LA County Explores Using New Federal Guarantee to Expand Project Roomkey
Los Angeles, CA — After the Biden Administration announced plans to reimburse 100% of what counties and cities spend on non-congregate shelters, Supervisor Hahn wants to explore expanding LA County’s Project Roomkey program to use empty motel and hotel rooms to get more people indoors during the pandemic.
Project Roomkey was launched in March 2020 as part of the State of California and LA County’s effort to protect vulnerable residents from COVID-19. The program uses hotels and motels as short-term shelters for homeless residents over 65 or with serious health conditions. Previously, FEMA policy was to reimburse cities and counties for 75% of the costs of the program. On January 21st, President Biden issued an executive action increasing the FEMA reimbursement rate to 100%.
“Master leasing hotels and motels through Project Roomkey has been one of the most effective tools we have had to combat homelessness,” said Supervisor Janice Hahn. “If this new FEMA funding means we can expand this program, get more Project Roomkey sites up and running, and get more people off the streets, we absolutely should. This was the right thing for the Biden Administration to do and we should take full advantage of it.”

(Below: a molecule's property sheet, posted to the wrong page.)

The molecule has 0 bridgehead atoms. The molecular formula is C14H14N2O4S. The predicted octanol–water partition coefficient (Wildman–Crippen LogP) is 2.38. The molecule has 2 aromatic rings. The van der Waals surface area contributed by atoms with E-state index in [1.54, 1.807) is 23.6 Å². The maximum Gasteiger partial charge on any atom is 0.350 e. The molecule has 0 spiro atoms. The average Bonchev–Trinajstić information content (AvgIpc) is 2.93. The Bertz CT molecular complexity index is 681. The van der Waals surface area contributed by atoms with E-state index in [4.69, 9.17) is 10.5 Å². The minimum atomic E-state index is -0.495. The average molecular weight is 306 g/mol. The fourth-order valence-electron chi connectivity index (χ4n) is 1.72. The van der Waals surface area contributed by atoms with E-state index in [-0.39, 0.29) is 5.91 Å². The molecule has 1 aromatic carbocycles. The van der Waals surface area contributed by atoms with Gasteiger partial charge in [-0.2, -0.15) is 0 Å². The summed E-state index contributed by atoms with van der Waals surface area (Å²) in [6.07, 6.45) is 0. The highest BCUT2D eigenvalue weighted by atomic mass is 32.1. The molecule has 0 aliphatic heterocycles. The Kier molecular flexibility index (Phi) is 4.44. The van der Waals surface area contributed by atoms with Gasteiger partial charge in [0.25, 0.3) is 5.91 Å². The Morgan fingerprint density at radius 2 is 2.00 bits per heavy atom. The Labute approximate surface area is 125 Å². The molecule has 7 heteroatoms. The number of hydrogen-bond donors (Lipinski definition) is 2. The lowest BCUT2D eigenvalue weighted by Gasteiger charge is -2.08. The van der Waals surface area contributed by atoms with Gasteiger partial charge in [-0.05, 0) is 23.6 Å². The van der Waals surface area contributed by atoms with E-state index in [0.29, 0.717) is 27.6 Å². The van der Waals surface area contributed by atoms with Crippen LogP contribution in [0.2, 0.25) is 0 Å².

Today, Los Angeles the County Board of Supervisors passed a motion authored by Supervisors Hahn and Hilda Solis. The motion directs the LA County CEO and LAHSA to report back to the board in 15 days with opportunities for extending, renewing, or expanding county-contracted Project Roomkey sites. Importantly, the motion specifies including hotels and motels with fewer than 100 rooms which had not been eligible for the program.
“Since the onset of the COVID-19 pandemic, Los Angeles County has taken many actions to reduce and prevent the spread of the virus among people experiencing homelessness, including rapidly standing up temporary housing at hotels and motels through Project Roomkey,” said Los Angeles County Board of Supervisors Chair Hilda L. Solis, Supervisor to the First District. “The program has served as a beacon of hope, enabling us to immediately bring some of our most vulnerable indoors to protect them from contracting COVID-19 and to set them on a path to permanent housing. We must continue to use every resource to protect the health and safety of our unhoused neighbors. This motion seeks to do just that.”
Importantly, the Hahn-Solis motion also directs the County’s advocates in Washington, DC to write a letter to the Biden Administration urging them to provide upfront the funding for non-congregate shelters. One obstacle to taking advantage of the FEMA reimbursement is the length of time the County must wait to be reimbursed. FEMA can take a year or longer to reimburse local entities, straining local budgets.